I noticed that you just joined the 21st of this month so you may not know how "complete" this web site is. As you will soon find, there are a number of sources you can go to for the help you're looking for starting with the "author" of this web site, Steven Ellis, (go specifically to his articles) as well as by profitting from the feedback that you will get from coaches and players via this forum.
I don't know how old you are, but if you've been pitching for awhile, you hopefully are aware that there's a lot more to pitching than simply using your back and legs when trying to gain greater velocity. If you haven't gone this route before, having someone videotape you throwing from the mound would be an important "tool" in your learning process. The naked eye often cannot pick up that which the camera can, particularly when something is done quickly. What you think you're doing may be inaccurate. Your mind can (and will) deceive you, but the camera won't lie. Your particular mechanics, broken down frame by frame, should give you all the information you'll need and the direction in which to go. At this point you might want to hook up with someone in your area that is knowlegeable referent to pitching mechanics and have him look at the tape and offer his suggestions. Later, if you're still confused you can always come back to this forum.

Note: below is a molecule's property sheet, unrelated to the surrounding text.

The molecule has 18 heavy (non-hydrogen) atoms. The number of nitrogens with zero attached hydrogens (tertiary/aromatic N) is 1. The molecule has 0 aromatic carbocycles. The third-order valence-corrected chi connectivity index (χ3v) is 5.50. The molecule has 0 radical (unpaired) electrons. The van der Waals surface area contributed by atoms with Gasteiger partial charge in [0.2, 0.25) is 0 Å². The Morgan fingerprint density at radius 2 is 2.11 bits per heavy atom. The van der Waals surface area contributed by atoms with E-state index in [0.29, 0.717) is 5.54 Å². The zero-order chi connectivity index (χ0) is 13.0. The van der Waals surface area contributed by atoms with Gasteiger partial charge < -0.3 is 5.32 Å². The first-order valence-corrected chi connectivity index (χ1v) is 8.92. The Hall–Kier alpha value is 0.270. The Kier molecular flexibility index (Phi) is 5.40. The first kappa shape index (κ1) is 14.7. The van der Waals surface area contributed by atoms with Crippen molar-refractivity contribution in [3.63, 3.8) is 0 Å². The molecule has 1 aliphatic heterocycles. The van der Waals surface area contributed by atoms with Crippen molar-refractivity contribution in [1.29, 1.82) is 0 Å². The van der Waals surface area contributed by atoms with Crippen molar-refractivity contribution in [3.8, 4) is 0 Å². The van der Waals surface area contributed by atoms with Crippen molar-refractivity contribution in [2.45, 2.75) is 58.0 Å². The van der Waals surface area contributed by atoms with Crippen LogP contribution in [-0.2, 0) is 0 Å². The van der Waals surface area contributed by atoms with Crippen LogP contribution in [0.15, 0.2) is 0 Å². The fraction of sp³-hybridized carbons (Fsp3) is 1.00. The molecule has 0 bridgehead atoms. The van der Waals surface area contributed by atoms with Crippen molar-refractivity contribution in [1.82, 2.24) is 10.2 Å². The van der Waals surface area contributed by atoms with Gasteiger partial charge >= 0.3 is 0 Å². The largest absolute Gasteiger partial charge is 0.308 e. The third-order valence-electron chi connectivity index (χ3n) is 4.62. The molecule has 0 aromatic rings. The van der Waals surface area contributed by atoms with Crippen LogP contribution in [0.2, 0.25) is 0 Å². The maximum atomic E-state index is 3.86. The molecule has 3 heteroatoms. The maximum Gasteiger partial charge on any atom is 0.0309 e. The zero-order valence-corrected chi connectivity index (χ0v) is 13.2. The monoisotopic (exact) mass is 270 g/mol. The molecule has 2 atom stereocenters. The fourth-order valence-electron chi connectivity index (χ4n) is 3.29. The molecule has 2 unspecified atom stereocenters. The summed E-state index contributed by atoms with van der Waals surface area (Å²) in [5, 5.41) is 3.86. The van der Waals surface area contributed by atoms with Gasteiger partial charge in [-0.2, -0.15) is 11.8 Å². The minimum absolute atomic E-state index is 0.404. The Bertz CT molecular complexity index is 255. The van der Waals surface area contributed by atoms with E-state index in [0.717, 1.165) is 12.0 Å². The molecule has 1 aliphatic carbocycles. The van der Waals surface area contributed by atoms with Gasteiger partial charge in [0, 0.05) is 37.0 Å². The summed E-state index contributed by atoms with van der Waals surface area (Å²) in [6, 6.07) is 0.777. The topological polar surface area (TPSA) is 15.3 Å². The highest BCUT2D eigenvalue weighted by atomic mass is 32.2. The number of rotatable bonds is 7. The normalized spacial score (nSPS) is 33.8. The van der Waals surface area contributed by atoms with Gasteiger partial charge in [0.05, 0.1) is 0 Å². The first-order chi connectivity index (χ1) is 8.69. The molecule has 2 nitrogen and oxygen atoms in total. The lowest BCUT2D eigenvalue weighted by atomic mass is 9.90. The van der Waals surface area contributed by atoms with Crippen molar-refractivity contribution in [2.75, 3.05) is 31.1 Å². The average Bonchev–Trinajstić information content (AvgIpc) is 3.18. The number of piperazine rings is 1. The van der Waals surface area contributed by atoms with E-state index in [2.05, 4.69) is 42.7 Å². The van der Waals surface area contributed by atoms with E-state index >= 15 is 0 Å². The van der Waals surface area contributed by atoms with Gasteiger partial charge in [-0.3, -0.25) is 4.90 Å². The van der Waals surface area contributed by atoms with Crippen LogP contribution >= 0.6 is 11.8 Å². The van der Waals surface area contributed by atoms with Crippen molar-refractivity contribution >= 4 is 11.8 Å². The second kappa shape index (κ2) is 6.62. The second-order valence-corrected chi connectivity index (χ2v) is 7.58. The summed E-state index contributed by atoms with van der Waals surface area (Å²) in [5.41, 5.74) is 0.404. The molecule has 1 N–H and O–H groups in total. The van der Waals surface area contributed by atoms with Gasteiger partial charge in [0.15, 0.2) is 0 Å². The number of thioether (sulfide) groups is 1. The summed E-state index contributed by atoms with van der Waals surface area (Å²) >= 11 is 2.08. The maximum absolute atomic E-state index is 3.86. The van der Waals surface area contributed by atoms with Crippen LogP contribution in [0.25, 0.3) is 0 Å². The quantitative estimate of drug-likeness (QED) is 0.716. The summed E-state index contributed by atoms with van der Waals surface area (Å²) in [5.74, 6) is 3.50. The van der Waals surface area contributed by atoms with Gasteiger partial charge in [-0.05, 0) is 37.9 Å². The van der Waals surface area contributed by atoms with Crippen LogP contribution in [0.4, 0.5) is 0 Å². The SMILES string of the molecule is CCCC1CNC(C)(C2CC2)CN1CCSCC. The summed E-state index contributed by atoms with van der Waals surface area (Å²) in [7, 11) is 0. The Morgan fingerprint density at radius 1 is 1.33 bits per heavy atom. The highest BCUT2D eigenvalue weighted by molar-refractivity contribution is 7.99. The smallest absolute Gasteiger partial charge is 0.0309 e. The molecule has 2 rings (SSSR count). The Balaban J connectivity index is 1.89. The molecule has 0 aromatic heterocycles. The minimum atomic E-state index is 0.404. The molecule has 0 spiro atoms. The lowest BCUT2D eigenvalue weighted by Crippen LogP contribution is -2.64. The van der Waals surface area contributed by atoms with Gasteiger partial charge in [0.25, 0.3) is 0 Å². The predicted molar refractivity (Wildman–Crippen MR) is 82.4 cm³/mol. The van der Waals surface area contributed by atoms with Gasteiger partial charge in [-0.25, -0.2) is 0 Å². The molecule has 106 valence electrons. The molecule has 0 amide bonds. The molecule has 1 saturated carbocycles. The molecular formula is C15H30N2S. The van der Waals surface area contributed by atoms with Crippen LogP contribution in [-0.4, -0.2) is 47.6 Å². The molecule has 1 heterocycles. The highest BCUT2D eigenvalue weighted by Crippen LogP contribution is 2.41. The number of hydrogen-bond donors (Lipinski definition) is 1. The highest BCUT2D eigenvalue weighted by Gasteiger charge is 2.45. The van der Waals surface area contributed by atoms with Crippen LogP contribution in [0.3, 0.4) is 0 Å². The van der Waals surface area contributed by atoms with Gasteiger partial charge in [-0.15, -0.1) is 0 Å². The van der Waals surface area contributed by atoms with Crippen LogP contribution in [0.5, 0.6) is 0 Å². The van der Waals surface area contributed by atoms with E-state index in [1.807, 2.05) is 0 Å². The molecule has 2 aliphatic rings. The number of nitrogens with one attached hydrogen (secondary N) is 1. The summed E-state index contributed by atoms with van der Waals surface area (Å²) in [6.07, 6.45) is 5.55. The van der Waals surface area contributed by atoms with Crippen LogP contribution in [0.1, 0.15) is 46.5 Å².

Additionally, Tom House's latest book "The Art & Science of Pitching" (NationalPitching.com) gives you a detailed breakdown of what you need to do and the drills to practice the specific mechanics.